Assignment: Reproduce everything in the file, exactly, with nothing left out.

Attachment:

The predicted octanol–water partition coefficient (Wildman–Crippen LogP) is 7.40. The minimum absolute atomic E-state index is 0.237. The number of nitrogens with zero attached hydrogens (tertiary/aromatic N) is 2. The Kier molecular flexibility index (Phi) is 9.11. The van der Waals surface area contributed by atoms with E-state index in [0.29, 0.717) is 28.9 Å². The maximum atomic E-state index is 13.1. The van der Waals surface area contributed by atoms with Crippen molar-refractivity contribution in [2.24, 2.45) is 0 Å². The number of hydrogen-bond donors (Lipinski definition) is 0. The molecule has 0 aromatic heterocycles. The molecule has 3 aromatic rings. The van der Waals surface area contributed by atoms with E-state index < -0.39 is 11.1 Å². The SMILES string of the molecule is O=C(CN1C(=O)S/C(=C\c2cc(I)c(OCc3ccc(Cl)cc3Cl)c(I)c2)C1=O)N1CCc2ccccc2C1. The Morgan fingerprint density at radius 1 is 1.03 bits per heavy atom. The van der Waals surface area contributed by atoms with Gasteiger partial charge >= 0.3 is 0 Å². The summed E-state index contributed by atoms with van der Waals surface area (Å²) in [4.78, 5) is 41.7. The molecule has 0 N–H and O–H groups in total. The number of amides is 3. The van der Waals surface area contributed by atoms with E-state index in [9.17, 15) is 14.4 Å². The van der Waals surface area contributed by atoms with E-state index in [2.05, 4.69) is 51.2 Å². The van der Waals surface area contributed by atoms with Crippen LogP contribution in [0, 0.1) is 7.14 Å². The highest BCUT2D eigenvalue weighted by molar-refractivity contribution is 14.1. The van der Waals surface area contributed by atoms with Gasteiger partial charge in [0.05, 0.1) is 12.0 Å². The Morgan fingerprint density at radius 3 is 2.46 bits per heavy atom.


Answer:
The predicted octanol–water partition coefficient (Wildman–Crippen LogP) is 7.40. The minimum absolute atomic E-state index is 0.237. The number of nitrogens with zero attached hydrogens (tertiary/aromatic N) is 2. The Kier molecular flexibility index (Phi) is 9.11. The van der Waals surface area contributed by atoms with E-state index in [0.29, 0.717) is 28.9 Å². The maximum atomic E-state index is 13.1. The van der Waals surface area contributed by atoms with Crippen molar-refractivity contribution in [2.24, 2.45) is 0 Å². The number of hydrogen-bond donors (Lipinski definition) is 0. The molecule has 0 aromatic heterocycles. The molecule has 3 aromatic rings. The van der Waals surface area contributed by atoms with E-state index < -0.39 is 11.1 Å². The SMILES string of the molecule is O=C(CN1C(=O)S/C(=C\c2cc(I)c(OCc3ccc(Cl)cc3Cl)c(I)c2)C1=O)N1CCc2ccccc2C1. The Morgan fingerprint density at radius 1 is 1.03 bits per heavy atom. The van der Waals surface area contributed by atoms with Gasteiger partial charge >= 0.3 is 0 Å². The summed E-state index contributed by atoms with van der Waals surface area (Å²) in [4.78, 5) is 41.7. The molecule has 0 N–H and O–H groups in total. The number of amides is 3. The van der Waals surface area contributed by atoms with E-state index in [9.17, 15) is 14.4 Å². The van der Waals surface area contributed by atoms with E-state index in [2.05, 4.69) is 51.2 Å². The van der Waals surface area contributed by atoms with Crippen LogP contribution in [0, 0.1) is 7.14 Å². The highest BCUT2D eigenvalue weighted by molar-refractivity contribution is 14.1. The van der Waals surface area contributed by atoms with Gasteiger partial charge in [0.05, 0.1) is 12.0 Å². The Morgan fingerprint density at radius 3 is 2.46 bits per heavy atom.